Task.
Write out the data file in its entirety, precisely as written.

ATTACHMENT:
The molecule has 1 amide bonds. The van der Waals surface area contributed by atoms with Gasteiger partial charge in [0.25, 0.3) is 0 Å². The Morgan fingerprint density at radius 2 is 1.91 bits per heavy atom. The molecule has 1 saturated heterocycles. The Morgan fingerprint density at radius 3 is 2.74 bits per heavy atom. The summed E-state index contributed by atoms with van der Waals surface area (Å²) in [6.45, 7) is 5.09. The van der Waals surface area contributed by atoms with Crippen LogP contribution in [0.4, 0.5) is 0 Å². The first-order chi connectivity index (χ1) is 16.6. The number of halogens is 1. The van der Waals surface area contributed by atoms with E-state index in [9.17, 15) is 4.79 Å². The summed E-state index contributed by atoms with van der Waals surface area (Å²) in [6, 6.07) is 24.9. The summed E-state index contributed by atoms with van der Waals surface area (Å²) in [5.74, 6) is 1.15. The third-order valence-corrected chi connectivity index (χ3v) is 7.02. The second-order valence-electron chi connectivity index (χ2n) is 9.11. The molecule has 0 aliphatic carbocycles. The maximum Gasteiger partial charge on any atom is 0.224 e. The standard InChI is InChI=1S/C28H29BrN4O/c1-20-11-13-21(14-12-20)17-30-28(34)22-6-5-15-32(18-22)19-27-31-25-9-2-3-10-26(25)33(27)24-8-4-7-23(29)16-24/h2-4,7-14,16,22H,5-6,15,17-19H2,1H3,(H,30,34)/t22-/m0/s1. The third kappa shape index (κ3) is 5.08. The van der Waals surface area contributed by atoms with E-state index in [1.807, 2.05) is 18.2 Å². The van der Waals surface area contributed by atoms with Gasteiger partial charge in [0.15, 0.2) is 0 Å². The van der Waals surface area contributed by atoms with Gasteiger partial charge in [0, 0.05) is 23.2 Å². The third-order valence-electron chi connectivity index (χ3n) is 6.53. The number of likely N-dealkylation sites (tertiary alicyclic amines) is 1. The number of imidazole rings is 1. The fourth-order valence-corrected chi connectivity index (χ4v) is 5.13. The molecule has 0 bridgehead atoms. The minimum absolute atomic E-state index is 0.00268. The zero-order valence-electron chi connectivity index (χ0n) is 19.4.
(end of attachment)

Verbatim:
The molecule has 1 amide bonds. The van der Waals surface area contributed by atoms with Gasteiger partial charge in [0.25, 0.3) is 0 Å². The Morgan fingerprint density at radius 2 is 1.91 bits per heavy atom. The molecule has 1 saturated heterocycles. The Morgan fingerprint density at radius 3 is 2.74 bits per heavy atom. The summed E-state index contributed by atoms with van der Waals surface area (Å²) in [6.45, 7) is 5.09. The van der Waals surface area contributed by atoms with Crippen LogP contribution in [0.4, 0.5) is 0 Å². The first-order chi connectivity index (χ1) is 16.6. The number of halogens is 1. The van der Waals surface area contributed by atoms with E-state index in [9.17, 15) is 4.79 Å². The summed E-state index contributed by atoms with van der Waals surface area (Å²) in [6, 6.07) is 24.9. The summed E-state index contributed by atoms with van der Waals surface area (Å²) in [5.74, 6) is 1.15. The third-order valence-corrected chi connectivity index (χ3v) is 7.02. The second-order valence-electron chi connectivity index (χ2n) is 9.11. The molecule has 0 aliphatic carbocycles. The maximum Gasteiger partial charge on any atom is 0.224 e. The standard InChI is InChI=1S/C28H29BrN4O/c1-20-11-13-21(14-12-20)17-30-28(34)22-6-5-15-32(18-22)19-27-31-25-9-2-3-10-26(25)33(27)24-8-4-7-23(29)16-24/h2-4,7-14,16,22H,5-6,15,17-19H2,1H3,(H,30,34)/t22-/m0/s1. The third kappa shape index (κ3) is 5.08. The van der Waals surface area contributed by atoms with E-state index in [1.807, 2.05) is 18.2 Å². The van der Waals surface area contributed by atoms with Gasteiger partial charge in [0.15, 0.2) is 0 Å². The van der Waals surface area contributed by atoms with Gasteiger partial charge in [0, 0.05) is 23.2 Å². The third-order valence-electron chi connectivity index (χ3n) is 6.53. The number of likely N-dealkylation sites (tertiary alicyclic amines) is 1. The number of imidazole rings is 1. The fourth-order valence-corrected chi connectivity index (χ4v) is 5.13. The molecule has 0 bridgehead atoms. The minimum absolute atomic E-state index is 0.00268. The zero-order valence-electron chi connectivity index (χ0n) is 19.4.